The Solitaire P-SE are a planar-magnetostatic design, just like the Solitaire P. The 110 x 80mm oval transducer is based on the single-row magnet array of the Solitaire P’sTPM3100 transducer – but here it features entirely new filters and membrane. Dubbed TPM2500, the transducer’s neodymium magnets are carefully shaped and matched in length to suit the shape of the diaphragm – the intention is to negate air turbulence and maintain consistent airflow. Also, the gnat’s-ass tolerances of the design of its retaining rings and magnet mount mean the diaphragm’s position is always accurately maintained – so very high (and distortion-free) sound pressures should be achievable.
The earcups behind which the TPM2500s do their thing are (like every other component part of the Solitaire P-SE) designed, developed and hand-made in Germany. At the point of contact, they’re made of allergen-free velour and synthetic leather. The result is an extremely comfortable experience for the wearer right up until the moment they become uncomfortably warm. Some headphone ear cushion designs seem able to dissipate body heat almost indefinitely; the Solitaire P-SE’s ear cushions seem to absorb body heat and then give it right back, with interest.
The detachable connecting cable runs to both earcups, and it’s of oxygen-free copper with a silver layer – the sheath shielding the line is robust, and about as resistant to tangling as these things ever get. As standard, the Solitaire P-SE comes with both a cable terminating in a 6.3mm barrel jack and an alternative ending in a 4.4mm Pentaconn connector. If that doesn’t suit your purposes, the 4.4mm cable set can be swapped for a lead terminating in a four-pin XLR connector.
It should be pointed out here (if it hasn’t become obvious already) that the P-SE are an assertively open-backed configuration, only a few orders of magnitude quieter from the outside than they are from the inside. There are courtesies involved in T+A Solitaire P-SE usage; they all centre around asking if anyone, anywhere in the same building, will be distracted or offended by the sound leaking promiscuously from the earcups. Happily, for the purposes of this test, no objections were too strongly forthcoming, so the headphones ware attached (at various junctures) to an EarMen TR-Amp, a Chord Hugo, and the headphone output of a Naim Uniti Star (using a Grado Prestige 3.5mm – 6.3mm adaptor).
Starting with the heartfelt and wonky charms of Palace Brothers” There Is No One What Will Take Care Of You [Drag City] lets the Solitaire P-SE explain quite a bit about their modus operandi. Theirs is a startlingly spacious and open presentation, one which manages to put appreciable distance between each element of a recording without making them sound in any way estranged from each other. There’s enough space available on the soundstage for each instrument (keening organ and flat, dry electric guitar are strongly to the fore here) to be described in full. Also, the Solitaire P-SE do outstanding work in reporting on the harmonic dynamics that make the leading edge of each strum or key-press distinct from the one that precedes or follows it. The co‑dependence of bass and drums is explicit, allowing the timing to seem natural and unforced even when the recording (as it does quite often) threatens to shake itself to pieces.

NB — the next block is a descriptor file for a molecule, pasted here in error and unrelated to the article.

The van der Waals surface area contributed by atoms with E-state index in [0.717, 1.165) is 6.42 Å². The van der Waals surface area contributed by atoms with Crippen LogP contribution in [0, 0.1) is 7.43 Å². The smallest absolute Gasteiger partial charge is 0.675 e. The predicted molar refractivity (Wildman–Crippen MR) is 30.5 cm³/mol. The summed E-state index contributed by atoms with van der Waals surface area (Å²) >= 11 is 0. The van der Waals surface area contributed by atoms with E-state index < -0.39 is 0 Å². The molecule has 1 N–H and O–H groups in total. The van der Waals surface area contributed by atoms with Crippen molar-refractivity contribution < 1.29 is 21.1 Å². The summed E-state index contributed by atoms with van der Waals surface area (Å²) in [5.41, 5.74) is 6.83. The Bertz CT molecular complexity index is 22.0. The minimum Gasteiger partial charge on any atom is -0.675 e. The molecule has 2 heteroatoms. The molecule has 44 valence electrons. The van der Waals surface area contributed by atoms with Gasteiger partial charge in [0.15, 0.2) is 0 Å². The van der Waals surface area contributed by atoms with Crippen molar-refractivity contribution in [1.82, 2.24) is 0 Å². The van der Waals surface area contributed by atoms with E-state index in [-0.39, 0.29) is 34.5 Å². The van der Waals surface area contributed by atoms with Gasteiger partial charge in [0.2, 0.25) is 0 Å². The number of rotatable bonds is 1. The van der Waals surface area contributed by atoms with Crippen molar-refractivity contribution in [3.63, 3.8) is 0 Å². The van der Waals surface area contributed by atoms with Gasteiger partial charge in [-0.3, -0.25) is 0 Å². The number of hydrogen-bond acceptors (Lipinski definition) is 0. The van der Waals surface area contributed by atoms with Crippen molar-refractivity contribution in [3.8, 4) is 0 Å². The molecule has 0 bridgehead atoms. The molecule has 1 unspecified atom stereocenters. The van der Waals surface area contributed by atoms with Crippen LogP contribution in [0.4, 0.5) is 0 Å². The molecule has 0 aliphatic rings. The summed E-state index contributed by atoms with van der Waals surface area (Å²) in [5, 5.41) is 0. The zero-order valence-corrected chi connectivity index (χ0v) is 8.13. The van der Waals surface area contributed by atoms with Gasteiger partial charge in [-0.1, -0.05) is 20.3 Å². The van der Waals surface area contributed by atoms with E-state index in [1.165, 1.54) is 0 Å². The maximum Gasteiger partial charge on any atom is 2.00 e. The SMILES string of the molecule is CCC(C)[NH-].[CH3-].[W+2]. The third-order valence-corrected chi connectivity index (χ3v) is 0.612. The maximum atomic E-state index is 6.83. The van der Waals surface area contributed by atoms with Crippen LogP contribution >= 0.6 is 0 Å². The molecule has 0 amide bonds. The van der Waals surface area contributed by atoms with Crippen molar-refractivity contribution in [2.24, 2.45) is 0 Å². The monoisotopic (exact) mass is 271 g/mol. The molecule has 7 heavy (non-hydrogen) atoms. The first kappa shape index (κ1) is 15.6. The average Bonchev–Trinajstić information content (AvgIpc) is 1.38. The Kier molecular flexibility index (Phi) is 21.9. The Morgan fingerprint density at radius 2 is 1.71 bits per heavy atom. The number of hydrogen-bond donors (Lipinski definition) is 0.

The approximate nature of Will Oldham’s voice, and the way he harmonises with himself, is communicated in full – there’s an endearing quality to his phrasing and almost-but-not-quite pitch control that the T+A recount ruthlessly. But in the manner of a court stenographer, the Solitaire P-SE don’t judge or draw conclusions – they simply hand over the facts verbatim.
Fairport Convention’s Liege & Lief [Island] is an altogether more accomplished piece – in technical terms at the very least. It’s an antique recording, admittedly, but the T+A gives its virtues – warmth of tonality and virtuosity of playing, for instance – complete expression. These aren’t the first headphones to reveal that Sandy Denny is without meaningful peer when it comes to vocal technique and eloquence, but you’ll have to go a long way to find an alternative pair (at any price) that serves up her extraordinary purity of tone, effortlessness of delivery and humbling articulacy any more explicitly.
It’s the coherence of the T+A presentation that is, perhaps, the single most winning aspect of the Solitaire P-SE sound. The lowest frequencies are resonant, textured, packed with momentum and yet rigorously controlled – one listen to AceMo’ Where They At?? [Vanity Press] may make T+A’s claim of frequency response down to 8Hz look like a false alarm. Still, it also confirms just who’s in charge of the low-end stuff. The journey to the top of the frequency range (quoted as an equally fanciful 45kHz) is as smooth as velvet, and no area is underplayed or overstated. If “impartiality” is a trait you value, the Solitaire P-SE have you covered.
And it’s not like this comes at the expense of dynamism or excitement, either. The P-SE may aim to be neutral, but that doesn’t mean these headphones are dispassionate – the aforementioned AceMo tune makes it obvious. There’s plenty of energy and attack to the T+A sound – but they’re so adept in every other respect too, it’s possible to mistake their balance and even-handedness for reticence initially. Not for long, though.